by Demetrios Parascos (ELP 2017) | Chair, Environmental Institute of Australia
As a student at the Australian National University studying environmental science, a course I decided to take last semester was focused entirely on weather. In this course, we would cover the fundamentals of severe weather events with lectures from an expert in that field. One of these severe weather events covered was tornadoes, which was covered by Owen Shieh, Head of Training at the Joint Typhoon Warning Centre. Elaborating on what we learned with Owen about cyclonic activity and high wind events, I wanted to introduce another severe weather event that also originates from thunderstorms – downbursts. Much like how a tornado forms by extending downwards from the base of a thunderstorm, a downburst is a powerful downdraught produced from a falling precipitation column. The air rapidly sinks until it hits the ground and shoots out in all directions creating a ‘burst’ of air, which can be as intensely damaging as a hurricane. I personally found this quite interesting as it is something completely new to me.
I also found that there are different types of downbursts. There are: macrobursts, and wet/dry microbursts. Macrobursts form from large storms and affect areas greater than 4km across, and can produce winds up to 215km/h. Microbursts are smaller, affecting areas less than 4km across, and are more intense. Microbursts can produce winds up to 270km/h. The unsurprising difference between wet and dry microbursts is the presence of precipitation at the ground level. Dry microbursts occur when the rain evaporates before reaching the ground level, this results in intense cooling which increases the density of the downdraught causing even stronger winds. Wet microbursts deliver large amounts of precipitation and are often known as ‘rain bursts’, or ‘rain bombs’. A video of such an event is available below:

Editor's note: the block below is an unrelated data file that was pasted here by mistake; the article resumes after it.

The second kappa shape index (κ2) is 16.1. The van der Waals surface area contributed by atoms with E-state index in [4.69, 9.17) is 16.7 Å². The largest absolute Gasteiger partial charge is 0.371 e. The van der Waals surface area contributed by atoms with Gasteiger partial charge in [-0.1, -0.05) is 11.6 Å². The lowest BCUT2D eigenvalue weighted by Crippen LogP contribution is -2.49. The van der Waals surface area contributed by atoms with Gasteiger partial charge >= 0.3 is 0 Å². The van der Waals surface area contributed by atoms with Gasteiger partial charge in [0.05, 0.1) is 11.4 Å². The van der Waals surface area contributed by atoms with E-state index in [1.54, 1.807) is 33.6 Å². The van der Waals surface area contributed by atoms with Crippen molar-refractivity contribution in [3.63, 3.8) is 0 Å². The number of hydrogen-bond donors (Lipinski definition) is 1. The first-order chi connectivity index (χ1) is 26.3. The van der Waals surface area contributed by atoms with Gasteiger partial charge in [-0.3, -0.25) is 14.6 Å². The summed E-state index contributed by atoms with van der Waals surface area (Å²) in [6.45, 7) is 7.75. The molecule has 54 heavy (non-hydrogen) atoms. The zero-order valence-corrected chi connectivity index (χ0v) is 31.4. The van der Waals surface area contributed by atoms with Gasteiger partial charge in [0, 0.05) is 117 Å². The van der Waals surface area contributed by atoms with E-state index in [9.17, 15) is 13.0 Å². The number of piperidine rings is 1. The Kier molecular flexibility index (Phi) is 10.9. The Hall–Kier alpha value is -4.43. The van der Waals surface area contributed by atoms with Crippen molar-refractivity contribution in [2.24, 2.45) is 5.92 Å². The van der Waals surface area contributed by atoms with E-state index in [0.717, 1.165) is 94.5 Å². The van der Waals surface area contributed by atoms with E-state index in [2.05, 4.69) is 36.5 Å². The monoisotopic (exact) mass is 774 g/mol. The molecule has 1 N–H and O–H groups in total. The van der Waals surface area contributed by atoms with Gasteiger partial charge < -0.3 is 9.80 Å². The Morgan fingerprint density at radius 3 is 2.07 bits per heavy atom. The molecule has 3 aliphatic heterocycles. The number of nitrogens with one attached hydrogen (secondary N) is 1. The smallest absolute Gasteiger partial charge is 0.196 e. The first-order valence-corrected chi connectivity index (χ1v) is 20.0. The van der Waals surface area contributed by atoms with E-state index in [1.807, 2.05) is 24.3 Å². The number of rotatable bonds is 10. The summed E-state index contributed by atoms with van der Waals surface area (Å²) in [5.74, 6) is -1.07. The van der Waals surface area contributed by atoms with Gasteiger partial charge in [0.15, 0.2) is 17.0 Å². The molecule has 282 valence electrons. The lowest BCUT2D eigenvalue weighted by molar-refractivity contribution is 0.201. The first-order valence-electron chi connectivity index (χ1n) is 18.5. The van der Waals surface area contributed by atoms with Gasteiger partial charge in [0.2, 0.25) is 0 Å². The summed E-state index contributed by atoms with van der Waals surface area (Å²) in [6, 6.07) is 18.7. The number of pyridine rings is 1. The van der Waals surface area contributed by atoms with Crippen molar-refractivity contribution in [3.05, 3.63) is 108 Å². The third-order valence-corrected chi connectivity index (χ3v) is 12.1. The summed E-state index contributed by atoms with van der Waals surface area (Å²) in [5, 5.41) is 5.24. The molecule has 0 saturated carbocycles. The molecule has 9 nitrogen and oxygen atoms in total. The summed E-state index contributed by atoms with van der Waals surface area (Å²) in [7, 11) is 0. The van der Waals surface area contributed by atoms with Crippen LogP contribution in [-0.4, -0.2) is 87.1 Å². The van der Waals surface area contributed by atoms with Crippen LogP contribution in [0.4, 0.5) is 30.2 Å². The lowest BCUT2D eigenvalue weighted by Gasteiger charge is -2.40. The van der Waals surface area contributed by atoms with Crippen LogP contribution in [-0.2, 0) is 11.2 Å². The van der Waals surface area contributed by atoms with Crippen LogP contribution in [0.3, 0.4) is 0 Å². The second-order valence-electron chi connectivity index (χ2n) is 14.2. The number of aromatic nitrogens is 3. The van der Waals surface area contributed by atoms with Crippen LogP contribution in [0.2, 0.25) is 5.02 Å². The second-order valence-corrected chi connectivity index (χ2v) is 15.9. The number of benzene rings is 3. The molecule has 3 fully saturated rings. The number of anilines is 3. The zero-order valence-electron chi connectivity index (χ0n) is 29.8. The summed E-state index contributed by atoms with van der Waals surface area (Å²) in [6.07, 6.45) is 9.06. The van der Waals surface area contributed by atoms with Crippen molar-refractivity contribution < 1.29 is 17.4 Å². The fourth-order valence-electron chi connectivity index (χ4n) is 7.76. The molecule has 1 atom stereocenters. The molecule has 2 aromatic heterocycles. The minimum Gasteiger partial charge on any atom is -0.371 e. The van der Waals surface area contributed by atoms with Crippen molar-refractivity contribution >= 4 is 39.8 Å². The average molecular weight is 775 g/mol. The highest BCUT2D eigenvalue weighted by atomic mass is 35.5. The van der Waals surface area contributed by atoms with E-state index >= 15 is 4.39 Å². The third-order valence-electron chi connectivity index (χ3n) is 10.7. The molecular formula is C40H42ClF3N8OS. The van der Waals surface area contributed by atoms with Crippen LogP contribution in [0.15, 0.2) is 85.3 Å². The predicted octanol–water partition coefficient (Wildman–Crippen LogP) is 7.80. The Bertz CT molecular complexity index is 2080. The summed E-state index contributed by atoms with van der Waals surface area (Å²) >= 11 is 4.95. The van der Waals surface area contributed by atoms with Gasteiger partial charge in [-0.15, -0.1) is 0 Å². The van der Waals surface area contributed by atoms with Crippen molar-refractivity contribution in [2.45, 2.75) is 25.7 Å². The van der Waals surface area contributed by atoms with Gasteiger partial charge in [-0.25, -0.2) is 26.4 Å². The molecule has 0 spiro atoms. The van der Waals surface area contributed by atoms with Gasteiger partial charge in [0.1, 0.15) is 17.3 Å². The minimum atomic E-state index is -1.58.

The video was taken on the 8th of August in Tucson, Arizona. This video is particularly good as you can actually see the outflow front (the outward flowing winds from the microburst), and the horizontal vortex (the upwards curling motion) after it reaches the ground. This severe weather event is particularly dangerous to aircrafts, especially those that are taking off or landing, as they appear so suddenly giving very little warning time. There have been many fatal air crashes due to this weather event. The final connection I would like to make is with the compound effects of downbursts with other severe weather events, with bushfires in particular. As Geoff Cary, a lecturer at the Australian National University, explained to us earlier in the semester, storms can have compounding effects on bushfires, mostly with changing or intensifying winds or with lightning starting multiple fire events at one time. I found that thunderstorms over a fire put firefighters at even greater risk as there is the chance of a downburst occurring which will accelerate the fire front and send it in multiple directions, which as we all know can be potentially fatal to firefighters if they are not ready for it. The importance of this is known as I also found information on it in the NSW bushfire bulletin (below).
Questions that I would like to further explore are: 1. What other severe weather events could be negatively compounded with downbursts? And 2. What might be other cool ‘new’ weather events to learn about?